California DUI 2005 Management Information Systems Report


Alcohol-involved traffic fatalities rose by 2.0% in 2003, continuing a
reversal in trend that started in 1999 after well over a decade of
continuous decline.

DUI arrests increased by 3.7% in 2003, following an increase of 0.3% in 2002, representing the first consecutive years of increases in California DUI arrests in almost two decades.

The number of persons injured in alcohol-involved crashes fell by 2.2%
in 2003, following increases of 0.7% in 2002, 2.7% in 2001 and 3.8% in
2000 (which was the first such increase in 14 years).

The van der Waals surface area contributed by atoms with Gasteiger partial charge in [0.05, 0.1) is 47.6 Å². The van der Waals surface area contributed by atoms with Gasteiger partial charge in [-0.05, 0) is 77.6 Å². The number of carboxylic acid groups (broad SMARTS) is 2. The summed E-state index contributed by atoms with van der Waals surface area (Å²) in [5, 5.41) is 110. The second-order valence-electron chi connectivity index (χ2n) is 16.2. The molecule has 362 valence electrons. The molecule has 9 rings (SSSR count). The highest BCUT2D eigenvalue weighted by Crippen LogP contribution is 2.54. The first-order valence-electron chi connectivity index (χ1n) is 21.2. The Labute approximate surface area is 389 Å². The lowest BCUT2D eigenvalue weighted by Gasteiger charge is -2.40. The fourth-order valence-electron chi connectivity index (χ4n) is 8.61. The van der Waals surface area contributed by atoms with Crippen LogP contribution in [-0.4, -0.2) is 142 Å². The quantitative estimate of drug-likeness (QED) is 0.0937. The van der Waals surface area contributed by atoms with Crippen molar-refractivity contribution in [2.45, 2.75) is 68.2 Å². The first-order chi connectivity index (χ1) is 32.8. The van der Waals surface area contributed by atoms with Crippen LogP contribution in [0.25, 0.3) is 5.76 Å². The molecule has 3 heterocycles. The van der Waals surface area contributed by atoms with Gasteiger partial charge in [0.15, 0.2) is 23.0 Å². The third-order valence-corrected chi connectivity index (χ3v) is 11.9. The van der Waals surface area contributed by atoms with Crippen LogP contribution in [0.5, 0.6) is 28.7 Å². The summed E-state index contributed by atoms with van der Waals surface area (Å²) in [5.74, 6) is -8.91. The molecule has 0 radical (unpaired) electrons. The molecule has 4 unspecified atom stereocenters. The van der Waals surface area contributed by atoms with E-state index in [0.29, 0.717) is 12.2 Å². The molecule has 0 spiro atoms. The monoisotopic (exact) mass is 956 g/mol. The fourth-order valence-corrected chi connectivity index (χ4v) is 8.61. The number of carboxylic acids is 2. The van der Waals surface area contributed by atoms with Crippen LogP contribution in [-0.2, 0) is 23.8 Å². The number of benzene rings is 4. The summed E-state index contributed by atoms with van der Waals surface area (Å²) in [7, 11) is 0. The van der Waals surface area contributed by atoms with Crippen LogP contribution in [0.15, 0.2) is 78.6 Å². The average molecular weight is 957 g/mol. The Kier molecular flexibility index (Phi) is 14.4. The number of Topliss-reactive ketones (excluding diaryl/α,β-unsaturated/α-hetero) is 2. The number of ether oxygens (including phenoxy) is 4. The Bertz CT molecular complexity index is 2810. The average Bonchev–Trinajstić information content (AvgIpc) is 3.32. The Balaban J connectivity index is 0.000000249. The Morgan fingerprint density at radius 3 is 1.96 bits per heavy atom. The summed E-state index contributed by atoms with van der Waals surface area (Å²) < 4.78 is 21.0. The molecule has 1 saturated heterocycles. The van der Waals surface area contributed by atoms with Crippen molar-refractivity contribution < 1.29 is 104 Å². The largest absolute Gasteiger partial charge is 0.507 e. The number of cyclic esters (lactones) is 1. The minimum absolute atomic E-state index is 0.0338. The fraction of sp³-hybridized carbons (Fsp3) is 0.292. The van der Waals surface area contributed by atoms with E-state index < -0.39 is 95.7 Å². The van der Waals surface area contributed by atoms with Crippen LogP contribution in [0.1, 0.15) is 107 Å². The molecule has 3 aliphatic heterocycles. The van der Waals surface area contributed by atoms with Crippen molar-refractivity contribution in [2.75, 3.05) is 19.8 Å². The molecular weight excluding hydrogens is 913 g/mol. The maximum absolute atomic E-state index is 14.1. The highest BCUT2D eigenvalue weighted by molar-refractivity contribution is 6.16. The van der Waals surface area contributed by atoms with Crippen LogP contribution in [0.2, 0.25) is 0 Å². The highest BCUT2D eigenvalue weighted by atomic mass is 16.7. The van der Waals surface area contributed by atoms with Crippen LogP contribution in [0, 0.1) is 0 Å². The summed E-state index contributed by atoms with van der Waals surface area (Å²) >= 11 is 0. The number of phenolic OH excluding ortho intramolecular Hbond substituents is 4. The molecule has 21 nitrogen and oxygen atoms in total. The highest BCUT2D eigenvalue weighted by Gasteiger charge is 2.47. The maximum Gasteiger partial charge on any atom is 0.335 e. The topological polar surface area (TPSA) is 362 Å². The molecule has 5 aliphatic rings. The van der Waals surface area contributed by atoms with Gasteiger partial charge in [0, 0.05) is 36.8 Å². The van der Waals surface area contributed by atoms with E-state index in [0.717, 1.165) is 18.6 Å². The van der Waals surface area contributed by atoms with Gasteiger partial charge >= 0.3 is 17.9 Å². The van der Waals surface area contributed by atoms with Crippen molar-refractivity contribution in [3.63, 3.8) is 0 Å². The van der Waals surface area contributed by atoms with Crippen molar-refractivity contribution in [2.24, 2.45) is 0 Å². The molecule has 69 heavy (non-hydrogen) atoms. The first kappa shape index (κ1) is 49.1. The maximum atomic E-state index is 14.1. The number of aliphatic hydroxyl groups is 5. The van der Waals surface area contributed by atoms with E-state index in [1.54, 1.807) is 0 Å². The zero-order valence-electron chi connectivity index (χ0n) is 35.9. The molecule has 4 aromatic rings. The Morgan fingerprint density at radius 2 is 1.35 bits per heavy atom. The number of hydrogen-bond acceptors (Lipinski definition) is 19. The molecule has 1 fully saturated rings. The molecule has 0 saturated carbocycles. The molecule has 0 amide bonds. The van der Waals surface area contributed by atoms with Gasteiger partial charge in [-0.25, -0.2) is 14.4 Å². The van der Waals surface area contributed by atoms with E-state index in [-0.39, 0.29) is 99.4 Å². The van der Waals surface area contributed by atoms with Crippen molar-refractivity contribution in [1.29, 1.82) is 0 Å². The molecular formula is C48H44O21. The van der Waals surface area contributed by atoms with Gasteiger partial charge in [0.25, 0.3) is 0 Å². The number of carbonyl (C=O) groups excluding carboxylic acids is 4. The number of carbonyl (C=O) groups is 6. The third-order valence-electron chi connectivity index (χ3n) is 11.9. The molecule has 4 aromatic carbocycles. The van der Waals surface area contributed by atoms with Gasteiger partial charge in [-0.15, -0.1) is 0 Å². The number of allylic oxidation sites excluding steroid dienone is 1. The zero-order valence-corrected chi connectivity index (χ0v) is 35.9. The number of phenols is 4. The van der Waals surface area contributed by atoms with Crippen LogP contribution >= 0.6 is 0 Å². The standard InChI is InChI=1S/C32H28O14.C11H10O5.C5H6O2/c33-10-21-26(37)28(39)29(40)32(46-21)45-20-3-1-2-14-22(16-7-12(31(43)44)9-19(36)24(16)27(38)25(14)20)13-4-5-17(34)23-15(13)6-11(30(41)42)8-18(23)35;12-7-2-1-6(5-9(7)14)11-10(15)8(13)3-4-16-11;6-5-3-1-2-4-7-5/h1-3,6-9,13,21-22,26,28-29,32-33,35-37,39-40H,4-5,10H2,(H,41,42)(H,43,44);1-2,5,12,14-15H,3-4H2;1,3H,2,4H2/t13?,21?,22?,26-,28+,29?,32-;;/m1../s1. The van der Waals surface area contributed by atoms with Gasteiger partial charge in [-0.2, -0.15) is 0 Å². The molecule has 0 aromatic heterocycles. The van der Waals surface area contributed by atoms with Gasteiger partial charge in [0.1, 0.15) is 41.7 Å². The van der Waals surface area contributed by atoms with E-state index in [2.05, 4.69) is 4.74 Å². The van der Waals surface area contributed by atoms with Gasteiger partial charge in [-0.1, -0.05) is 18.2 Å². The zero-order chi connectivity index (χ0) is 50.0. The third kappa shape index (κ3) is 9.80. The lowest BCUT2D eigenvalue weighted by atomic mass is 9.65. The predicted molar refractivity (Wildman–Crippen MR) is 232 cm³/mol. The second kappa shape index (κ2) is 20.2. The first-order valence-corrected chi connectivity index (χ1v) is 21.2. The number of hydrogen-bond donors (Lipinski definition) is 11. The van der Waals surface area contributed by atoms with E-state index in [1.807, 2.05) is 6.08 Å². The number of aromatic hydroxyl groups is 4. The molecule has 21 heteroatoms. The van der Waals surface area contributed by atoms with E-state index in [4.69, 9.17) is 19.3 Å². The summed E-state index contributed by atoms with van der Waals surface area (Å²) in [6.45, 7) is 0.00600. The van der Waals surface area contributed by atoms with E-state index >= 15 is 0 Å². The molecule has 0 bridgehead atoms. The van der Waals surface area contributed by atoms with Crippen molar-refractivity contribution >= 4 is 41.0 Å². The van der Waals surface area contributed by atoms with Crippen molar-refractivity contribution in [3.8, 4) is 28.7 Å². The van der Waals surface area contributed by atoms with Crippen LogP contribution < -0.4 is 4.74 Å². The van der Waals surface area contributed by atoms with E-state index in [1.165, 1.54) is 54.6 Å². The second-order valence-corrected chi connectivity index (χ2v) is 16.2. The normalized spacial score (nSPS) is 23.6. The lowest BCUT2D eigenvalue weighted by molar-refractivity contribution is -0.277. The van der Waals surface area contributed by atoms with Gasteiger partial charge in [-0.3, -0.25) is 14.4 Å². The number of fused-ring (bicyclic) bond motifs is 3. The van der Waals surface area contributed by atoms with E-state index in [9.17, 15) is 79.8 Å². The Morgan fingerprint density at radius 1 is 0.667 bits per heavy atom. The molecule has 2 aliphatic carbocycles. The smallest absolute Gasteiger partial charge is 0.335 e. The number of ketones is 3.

14.8% of all 2002 DUI arrests in California were associated with a reported traffic crash, compared to 14.1% in 2001, 13.5% in 2000, 12.5% in 1999, 12.8% in 1998, 12.3% in 1997, 12.6% in 1996, 12.4% in 1995, 13.2% in 1994 and 13.1% in 1993. 42.8% of these crashes involved an injury or fatality.

The average blood alcohol concentration (BAC) of a convicted DUI
offender, as reported by law enforcement on APS forms, was .162% in 2002,
down slightly from the last several years, yet more than double the
California illegal per se BAC limit of .08%.

Among 2003 DUI arrestees, Hispanics (44.2%) again constituted the largest racial/ethnic group, as they have each year since 1992 (with the exception of 1999). Hispanics, however, continued to be arrested at a rate substantially higher than their estimated percentage of California

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